Graham Reid | | 4 min read
You can read her previous columns here and Yasmin's profile appears at the end of these brief but pointed reviews . . .
All of these EPs are available on Spotify.
Snack Cat: Snack Cat
New York’s Snack Cat are stuck firmly in the past. Not only does their music sound more suited to an underground speakeasy, where punters sit dressed to the nines at round tables decorated with deep red cloths, but they quite explicitly state everything they dislike about today’s world. Before they get to that, though, we’re struck by a strong blues sound with powerful bass lines, smooth and velvety vocals, and a charming use of wind instruments throughout. Objectively, you’d be hard-pressed to come up with a compelling argument as to why the seven members of this band aren’t obscenely talented, however, their music targets a niche that may unfortunately never uncover this band.
The sound alone makes a statement – refusing to give in to the synthetically created elements that make up a lot of music today – but the final track is a blatant attack on today’s way of life and an expression of disgruntlement on the younger generations. While the music itself might be appreciated (if not necessarily enjoyed) by many, this negative outlook on the largest group of consumers in the industry today will unfortunately only ostracise Snack Cat further.
Faux Machismo: EP
Self-proclaimed as a “stoner/witch/doom/grunge duo”, Auckland’s Faux Machismo raise high hopes for anyone who stumbles across their music. Disappointingly, though, there’s none of the dynamism or excitement you might expect based on this intriguing definition of their sound. Instead, upon listening to their EP, you’re met with unashamedly underproduced noise that sounds as though it’s been recorded and uploaded without editing straight from a band practice in one of their garages.
While rough and raw might work for some bands, with Faux Machismo, it’s simply painful. Each track sounds much like the last, and the strong use of cymbals is enough to have your covering your ears. While Auckland’s indie label, Muzai, is no stranger to the weird and wonderful, Faux Machismo takes this to a whole other level that they probably should have avoided.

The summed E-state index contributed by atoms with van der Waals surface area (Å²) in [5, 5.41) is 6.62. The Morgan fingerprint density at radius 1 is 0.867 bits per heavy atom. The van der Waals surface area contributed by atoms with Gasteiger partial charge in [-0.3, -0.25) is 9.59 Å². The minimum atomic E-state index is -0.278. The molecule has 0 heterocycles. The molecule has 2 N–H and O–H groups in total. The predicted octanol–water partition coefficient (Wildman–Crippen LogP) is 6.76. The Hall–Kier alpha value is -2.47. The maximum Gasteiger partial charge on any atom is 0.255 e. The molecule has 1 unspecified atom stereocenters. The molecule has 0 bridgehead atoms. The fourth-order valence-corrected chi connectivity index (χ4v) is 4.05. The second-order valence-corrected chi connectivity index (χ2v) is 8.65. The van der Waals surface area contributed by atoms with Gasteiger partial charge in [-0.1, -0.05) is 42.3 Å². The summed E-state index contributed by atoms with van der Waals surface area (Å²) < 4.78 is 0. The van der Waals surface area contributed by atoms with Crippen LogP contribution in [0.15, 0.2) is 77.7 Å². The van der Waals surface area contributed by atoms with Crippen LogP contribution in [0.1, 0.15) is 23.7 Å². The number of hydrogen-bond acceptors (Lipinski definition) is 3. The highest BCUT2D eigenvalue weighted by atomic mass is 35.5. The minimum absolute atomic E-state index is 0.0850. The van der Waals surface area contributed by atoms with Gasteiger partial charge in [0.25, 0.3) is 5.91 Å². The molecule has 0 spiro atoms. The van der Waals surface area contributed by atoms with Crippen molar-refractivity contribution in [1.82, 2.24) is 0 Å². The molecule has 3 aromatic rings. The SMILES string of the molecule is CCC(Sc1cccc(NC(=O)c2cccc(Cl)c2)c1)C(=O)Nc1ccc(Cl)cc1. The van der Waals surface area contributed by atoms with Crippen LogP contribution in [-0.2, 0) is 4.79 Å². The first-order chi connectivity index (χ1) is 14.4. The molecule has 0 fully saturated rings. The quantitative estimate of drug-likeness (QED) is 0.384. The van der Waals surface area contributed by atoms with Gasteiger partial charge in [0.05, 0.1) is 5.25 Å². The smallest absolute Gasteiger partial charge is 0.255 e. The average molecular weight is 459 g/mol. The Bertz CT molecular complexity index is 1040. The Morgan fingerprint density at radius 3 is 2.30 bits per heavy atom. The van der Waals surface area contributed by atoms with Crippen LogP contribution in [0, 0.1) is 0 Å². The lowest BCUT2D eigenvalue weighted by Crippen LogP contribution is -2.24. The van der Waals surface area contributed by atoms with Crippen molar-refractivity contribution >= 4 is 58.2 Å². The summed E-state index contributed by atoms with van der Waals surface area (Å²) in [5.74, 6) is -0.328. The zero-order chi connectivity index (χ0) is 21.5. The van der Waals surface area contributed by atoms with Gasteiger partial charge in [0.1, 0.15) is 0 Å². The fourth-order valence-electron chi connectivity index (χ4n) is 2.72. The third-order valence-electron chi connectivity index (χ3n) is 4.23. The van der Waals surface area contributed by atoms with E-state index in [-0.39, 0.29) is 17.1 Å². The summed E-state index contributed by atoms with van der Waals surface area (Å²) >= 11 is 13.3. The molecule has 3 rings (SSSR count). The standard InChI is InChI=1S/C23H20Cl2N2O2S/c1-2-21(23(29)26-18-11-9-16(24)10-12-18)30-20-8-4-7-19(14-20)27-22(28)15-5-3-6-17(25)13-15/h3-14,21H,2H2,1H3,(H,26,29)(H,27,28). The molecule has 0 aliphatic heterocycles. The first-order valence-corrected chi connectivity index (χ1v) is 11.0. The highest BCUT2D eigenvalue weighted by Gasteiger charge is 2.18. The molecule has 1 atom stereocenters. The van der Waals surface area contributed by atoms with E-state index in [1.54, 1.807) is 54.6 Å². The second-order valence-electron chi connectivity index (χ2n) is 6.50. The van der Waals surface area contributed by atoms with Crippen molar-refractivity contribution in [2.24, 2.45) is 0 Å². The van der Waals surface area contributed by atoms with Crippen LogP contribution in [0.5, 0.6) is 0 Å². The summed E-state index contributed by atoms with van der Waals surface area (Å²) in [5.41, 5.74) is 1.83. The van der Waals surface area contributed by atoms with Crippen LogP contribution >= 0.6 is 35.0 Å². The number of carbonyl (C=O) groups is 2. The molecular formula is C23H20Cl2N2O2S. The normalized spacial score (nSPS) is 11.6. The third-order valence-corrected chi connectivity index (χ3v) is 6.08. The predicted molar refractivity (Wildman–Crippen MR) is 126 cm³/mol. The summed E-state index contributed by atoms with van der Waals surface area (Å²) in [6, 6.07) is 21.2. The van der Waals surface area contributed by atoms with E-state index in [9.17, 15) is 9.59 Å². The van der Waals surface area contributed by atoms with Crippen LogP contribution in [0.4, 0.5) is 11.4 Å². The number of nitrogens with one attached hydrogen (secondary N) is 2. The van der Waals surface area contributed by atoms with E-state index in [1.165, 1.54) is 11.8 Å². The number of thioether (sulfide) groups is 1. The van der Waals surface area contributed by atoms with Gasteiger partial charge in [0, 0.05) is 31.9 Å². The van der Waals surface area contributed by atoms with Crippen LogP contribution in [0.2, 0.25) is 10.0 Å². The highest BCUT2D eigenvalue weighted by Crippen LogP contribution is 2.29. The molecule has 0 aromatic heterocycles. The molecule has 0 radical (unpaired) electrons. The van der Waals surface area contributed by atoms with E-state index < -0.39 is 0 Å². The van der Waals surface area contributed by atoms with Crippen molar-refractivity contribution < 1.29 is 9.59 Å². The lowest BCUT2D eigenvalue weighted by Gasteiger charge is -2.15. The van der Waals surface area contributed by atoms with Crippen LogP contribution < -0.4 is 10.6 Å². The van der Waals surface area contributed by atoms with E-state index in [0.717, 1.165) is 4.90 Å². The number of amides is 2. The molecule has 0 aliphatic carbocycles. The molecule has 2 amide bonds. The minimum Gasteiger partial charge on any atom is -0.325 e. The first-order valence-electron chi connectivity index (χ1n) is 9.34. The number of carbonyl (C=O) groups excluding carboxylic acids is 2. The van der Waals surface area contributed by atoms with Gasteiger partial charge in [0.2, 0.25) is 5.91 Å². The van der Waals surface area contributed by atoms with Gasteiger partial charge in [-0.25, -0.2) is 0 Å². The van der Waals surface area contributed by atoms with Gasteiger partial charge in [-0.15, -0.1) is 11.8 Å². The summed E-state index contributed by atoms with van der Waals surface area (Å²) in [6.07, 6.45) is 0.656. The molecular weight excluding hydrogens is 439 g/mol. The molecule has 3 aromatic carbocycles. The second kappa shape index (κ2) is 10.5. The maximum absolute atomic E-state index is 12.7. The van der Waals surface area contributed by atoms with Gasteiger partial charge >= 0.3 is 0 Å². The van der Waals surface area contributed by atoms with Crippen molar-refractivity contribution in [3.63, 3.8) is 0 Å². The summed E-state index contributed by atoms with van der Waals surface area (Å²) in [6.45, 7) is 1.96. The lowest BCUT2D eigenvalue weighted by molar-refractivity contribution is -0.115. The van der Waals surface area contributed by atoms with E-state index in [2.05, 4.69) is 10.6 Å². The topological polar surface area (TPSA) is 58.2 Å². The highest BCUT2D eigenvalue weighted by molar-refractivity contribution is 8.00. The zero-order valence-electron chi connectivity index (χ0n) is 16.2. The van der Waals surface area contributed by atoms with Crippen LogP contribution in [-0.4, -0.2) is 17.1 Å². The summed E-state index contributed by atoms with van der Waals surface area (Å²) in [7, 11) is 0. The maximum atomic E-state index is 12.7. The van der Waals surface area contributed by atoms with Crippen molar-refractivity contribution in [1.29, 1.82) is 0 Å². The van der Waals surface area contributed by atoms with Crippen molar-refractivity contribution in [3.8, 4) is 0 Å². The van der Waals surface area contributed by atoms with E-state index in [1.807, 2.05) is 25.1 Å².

New Zealand’s Kahika has put together a number of sounds that, on paper, shouldn’t work. Somehow, though, he’s taken something strange and made it wonderful. Whether it’s the combination of electronic drums with wind instruments and electric guitars, or the sampling of real life sounds such as a skateboard in Skating Through, you’re never entirely sure what’s going to come next and you’ll always find yourself pleasantly surprised.
Most notable is Daym Sugar, an instrumental that makes further use of sampling and layering sounds. There may be no lyrics, but Kahika still uses himself to help create this track through inhalation and humming. It’s complex and dynamic which makes its follow-up, Eve, slightly disappointing as a result of its monotony.
Ultimately, though, there’s no denying Kahika’s talent here. He’s capable of so much and Mosaic is just the start of what has the potential to be a very fruitful career in music.
A hybrid sound made up of Lana Del Ray’s Video Games vibes, and Billie Eilish’s haunting and sultry pop overtones is not necessarily something we ever thought we needed. Now that it’s happened, however, it’s hard to believe there was ever a time this amalgamation of two of the industry’s strongest female musicians hadn’t been considered.
Enter Missy, a New Zealand pop artist who has seamlessly combined the two and created a near-perfect sound of her own.
Each of the seven track is haunting, dark and sultry; a pop album that will appeal to the masses but is far from being vanilla.
Monster is a threatening fairy tale, with vocal effects adding to the mood and ensuring an element of sexuality is included, too. Hate Me appears to be about a preference for angry sex rather than the loving relationship so many of us seek out, and Strange – the track which best highlights Missy’s vocal range – addresses insecurities and a total lack of togetherness.
Sonically, each track has its strengths, but the most impressive tracks are undoubtedly Altar and Kings. In keeping with its title, Altar takes influence from sounds you might hear in a church. It’s ethereal but at the same time, encourages you to think of confession as Missy sings of betrayal and bitterness, while closing track, Kings, is powerful and mildly terrifying with its carnival undertones.
Yasmin Brown is a dedicated music lover and avid critic, who completed her PGDip in Communication Studies at Auckland University of Technology. She’s at her peak when buried in the middle of a mosh pit, and now continues to pursue her love of live music journalism in Cambridge, UK, often finding herself popping to London to check out her favourite bands, as well as discovering a mass of new talent.